Grossy’s Marinara

No two cooks make marinara the same way, and no two pots are ever exactly the same, but that’s the beauty of the sauce. This method is my tried-and-true, developed over decades of trial and error, but the door is wide open for interpretation. Use what you love and be open to tweaking it as you aim for your idea of perfection. The only goal is a simmering sauce that you want to slather over everything.

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Grossy's Marinara

Grossy’s Marinara

  • Author: Dan Pelosi

What You’ll Need

Units Scale
  • 2 tablespoons extra-virgin olive oil
  • 1 medium red onion, diced
  • 10 garlic cloves, roughly chopped
  • Kosher salt and freshly ground black pepper
  • Red pepper flakes
  • 1 cup red wine
  • 2 tablespoons dried oregano
  • 2 pounds medium plum tomatoes, quartered
  • 2 (28-ounce) cans tomato puree
  • 1 (6-ounce) can tomato paste
  • A handful fresh basil leaves, roughly torn
  • Sugar, as needed

What You’ll Do

  1. In a large Dutch oven, heat the olive oil over medium heat. When the oil is shimmering, add the
    onion, garlic, and a generous pinch each of salt, black pepper, and red pepper flakes. Cook, stirring occasionally, until the onion is soft and the garlic is beginning to brown, about 6 minutes. Add the wine and oregano and simmer until the wine is reduced by about half, 6 to 8 minutes.
  2. Add the quartered tomatoes and cover the pot. Cook, covered but stirring and smashing the tomatoes occasionally with a wooden spoon, until the tomatoes are mostly broken down, about 20 minutes. Add the tomato puree, tomato paste, basil, and another pinch of salt. Reduce the heat to low and simmer, stirring occasionally, until the flavors develop and the sauce thickens. This can go on for hours, but about 20 minutes is the minimum.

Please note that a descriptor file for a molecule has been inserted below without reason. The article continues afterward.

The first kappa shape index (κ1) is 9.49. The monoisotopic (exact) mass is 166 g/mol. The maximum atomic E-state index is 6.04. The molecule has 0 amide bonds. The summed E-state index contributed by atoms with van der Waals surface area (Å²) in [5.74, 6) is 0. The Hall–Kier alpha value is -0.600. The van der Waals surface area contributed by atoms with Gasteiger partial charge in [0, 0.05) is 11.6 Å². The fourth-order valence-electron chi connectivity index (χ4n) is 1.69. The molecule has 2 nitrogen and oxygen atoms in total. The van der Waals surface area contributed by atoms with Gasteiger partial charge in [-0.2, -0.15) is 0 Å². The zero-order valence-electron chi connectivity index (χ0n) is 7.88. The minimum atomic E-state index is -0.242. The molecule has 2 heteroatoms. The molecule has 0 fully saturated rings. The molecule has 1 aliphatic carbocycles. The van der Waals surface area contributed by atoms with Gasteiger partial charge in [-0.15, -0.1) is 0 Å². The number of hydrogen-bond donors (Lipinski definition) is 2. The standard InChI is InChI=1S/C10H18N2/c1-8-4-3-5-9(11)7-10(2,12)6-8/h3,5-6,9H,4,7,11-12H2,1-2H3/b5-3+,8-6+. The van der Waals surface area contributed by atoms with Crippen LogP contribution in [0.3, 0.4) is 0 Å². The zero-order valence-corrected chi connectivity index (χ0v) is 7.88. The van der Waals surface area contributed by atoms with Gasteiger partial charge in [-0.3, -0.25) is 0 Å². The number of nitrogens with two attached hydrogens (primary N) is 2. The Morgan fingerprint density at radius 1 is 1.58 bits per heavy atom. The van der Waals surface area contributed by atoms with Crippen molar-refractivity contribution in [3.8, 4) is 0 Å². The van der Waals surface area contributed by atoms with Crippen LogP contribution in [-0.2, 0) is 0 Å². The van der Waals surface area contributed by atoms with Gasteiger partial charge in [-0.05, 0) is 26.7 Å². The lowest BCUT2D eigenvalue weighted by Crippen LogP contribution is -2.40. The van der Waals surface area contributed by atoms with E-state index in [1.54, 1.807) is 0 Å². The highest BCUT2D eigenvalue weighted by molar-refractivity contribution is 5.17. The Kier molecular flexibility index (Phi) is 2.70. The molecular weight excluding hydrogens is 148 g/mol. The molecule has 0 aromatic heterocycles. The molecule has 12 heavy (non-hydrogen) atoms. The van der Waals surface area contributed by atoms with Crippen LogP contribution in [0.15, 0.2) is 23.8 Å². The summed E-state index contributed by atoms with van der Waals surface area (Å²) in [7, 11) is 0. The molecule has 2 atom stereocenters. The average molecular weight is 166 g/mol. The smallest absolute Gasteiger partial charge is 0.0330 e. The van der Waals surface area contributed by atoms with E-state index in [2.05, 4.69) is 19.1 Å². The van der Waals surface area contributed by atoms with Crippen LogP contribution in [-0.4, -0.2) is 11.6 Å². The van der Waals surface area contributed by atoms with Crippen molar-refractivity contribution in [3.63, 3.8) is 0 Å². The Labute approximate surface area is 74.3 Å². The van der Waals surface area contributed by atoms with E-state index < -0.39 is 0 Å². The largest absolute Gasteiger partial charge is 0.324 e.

3. Taste for seasoning, adding more salt, black pepper, red pepper flakes, and the sugar, as needed. Serve immediately or let cool completely in the pot. Store refrigerated in the pot for up to 3 days and reheat over low heat before serving, or transfer the cooled sauce to freezer-safe containers and store frozen for up to 6 months, thawing in the refrigerator a day before using.

Make It Step By Step With Me:

  1. Heat olive oil in your sauce pan on medium, then add chopped red onion, chopped garlic, salt, pepper, red pepper flakes.

2. Cook until browned.

3. Add 1 cup red wine and 2 tablespoons dried oregano.

4. Cook until wine is reduced by about half.

5. Add chopped fresh tomatoes, cooking until tomatoes are stewed.

6. Look at these stewed ladies!!!

7. Add the 2 28-oz. cans tomato puree and a handful fresh basil leaves, torn into pieces. Stir and let simmer on low while the flavors develop and the scent gets stronger. Fun fact: “Marinara Sauce” is my favorite scented candle. Someone let Bath and Body Works know!

This can go on for literally hours, but about 20 minutes is your minimum here.

If your sauce is too loose, add tomato paste and incorporate until you achieve your desired thickness.

8. Season with salt, pepper, red pepper flakes, and a bit of sugar to taste. This is where you can personalize your flavor a bit. I like my sauce on the sweet side, so I tend to use a bit more sugar. Plus, if your tomatoes aren’t naturally sweet, a little sugar takes care of that!

You can make the sauce a few days in advance—the flavor will only get better with time. Keep your pot in the fridge and reheat before serving.